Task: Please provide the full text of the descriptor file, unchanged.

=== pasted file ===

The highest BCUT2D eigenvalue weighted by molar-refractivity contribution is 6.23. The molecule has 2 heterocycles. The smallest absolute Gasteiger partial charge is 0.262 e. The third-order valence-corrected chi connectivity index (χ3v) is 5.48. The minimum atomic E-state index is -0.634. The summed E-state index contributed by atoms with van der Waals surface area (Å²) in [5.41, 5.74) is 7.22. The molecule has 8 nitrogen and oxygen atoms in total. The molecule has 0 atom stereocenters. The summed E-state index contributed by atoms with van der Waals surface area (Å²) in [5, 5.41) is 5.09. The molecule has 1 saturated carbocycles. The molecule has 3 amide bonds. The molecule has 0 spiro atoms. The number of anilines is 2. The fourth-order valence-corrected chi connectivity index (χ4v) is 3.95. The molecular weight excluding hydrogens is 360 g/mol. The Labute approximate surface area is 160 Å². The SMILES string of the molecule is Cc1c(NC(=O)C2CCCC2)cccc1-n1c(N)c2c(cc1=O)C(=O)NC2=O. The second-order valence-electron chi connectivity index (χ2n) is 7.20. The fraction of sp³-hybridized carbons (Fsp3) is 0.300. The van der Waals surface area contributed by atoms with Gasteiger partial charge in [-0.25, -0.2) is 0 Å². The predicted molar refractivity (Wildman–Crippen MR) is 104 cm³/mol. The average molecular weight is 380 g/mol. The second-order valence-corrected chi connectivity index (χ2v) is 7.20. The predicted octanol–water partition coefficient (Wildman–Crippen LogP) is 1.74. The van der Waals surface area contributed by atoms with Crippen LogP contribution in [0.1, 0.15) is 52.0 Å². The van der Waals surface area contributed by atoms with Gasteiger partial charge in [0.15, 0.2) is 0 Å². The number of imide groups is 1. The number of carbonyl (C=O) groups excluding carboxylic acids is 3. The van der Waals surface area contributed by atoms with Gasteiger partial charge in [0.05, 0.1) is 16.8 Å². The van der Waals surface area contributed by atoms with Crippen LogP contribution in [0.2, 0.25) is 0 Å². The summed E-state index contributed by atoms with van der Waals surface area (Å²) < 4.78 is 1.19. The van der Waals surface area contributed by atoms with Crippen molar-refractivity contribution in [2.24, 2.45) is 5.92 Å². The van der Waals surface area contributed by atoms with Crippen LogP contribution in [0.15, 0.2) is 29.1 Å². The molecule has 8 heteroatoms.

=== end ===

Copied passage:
The highest BCUT2D eigenvalue weighted by molar-refractivity contribution is 6.23. The molecule has 2 heterocycles. The smallest absolute Gasteiger partial charge is 0.262 e. The third-order valence-corrected chi connectivity index (χ3v) is 5.48. The minimum atomic E-state index is -0.634. The summed E-state index contributed by atoms with van der Waals surface area (Å²) in [5.41, 5.74) is 7.22. The molecule has 8 nitrogen and oxygen atoms in total. The molecule has 0 atom stereocenters. The summed E-state index contributed by atoms with van der Waals surface area (Å²) in [5, 5.41) is 5.09. The molecule has 1 saturated carbocycles. The molecule has 3 amide bonds. The molecule has 0 spiro atoms. The number of anilines is 2. The fourth-order valence-corrected chi connectivity index (χ4v) is 3.95. The molecular weight excluding hydrogens is 360 g/mol. The Labute approximate surface area is 160 Å². The SMILES string of the molecule is Cc1c(NC(=O)C2CCCC2)cccc1-n1c(N)c2c(cc1=O)C(=O)NC2=O. The second-order valence-electron chi connectivity index (χ2n) is 7.20. The fraction of sp³-hybridized carbons (Fsp3) is 0.300. The van der Waals surface area contributed by atoms with Gasteiger partial charge in [-0.25, -0.2) is 0 Å². The predicted molar refractivity (Wildman–Crippen MR) is 104 cm³/mol. The average molecular weight is 380 g/mol. The second-order valence-corrected chi connectivity index (χ2v) is 7.20. The predicted octanol–water partition coefficient (Wildman–Crippen LogP) is 1.74. The van der Waals surface area contributed by atoms with Crippen LogP contribution in [0.1, 0.15) is 52.0 Å². The van der Waals surface area contributed by atoms with Gasteiger partial charge in [0.15, 0.2) is 0 Å². The number of imide groups is 1. The number of carbonyl (C=O) groups excluding carboxylic acids is 3. The van der Waals surface area contributed by atoms with Gasteiger partial charge in [0.05, 0.1) is 16.8 Å². The van der Waals surface area contributed by atoms with Crippen LogP contribution in [0.2, 0.25) is 0 Å². The summed E-state index contributed by atoms with van der Waals surface area (Å²) < 4.78 is 1.19. The van der Waals surface area contributed by atoms with Crippen molar-refractivity contribution in [2.24, 2.45) is 5.92 Å². The van der Waals surface area contributed by atoms with Crippen LogP contribution in [0.15, 0.2) is 29.1 Å². The molecule has 8 heteroatoms.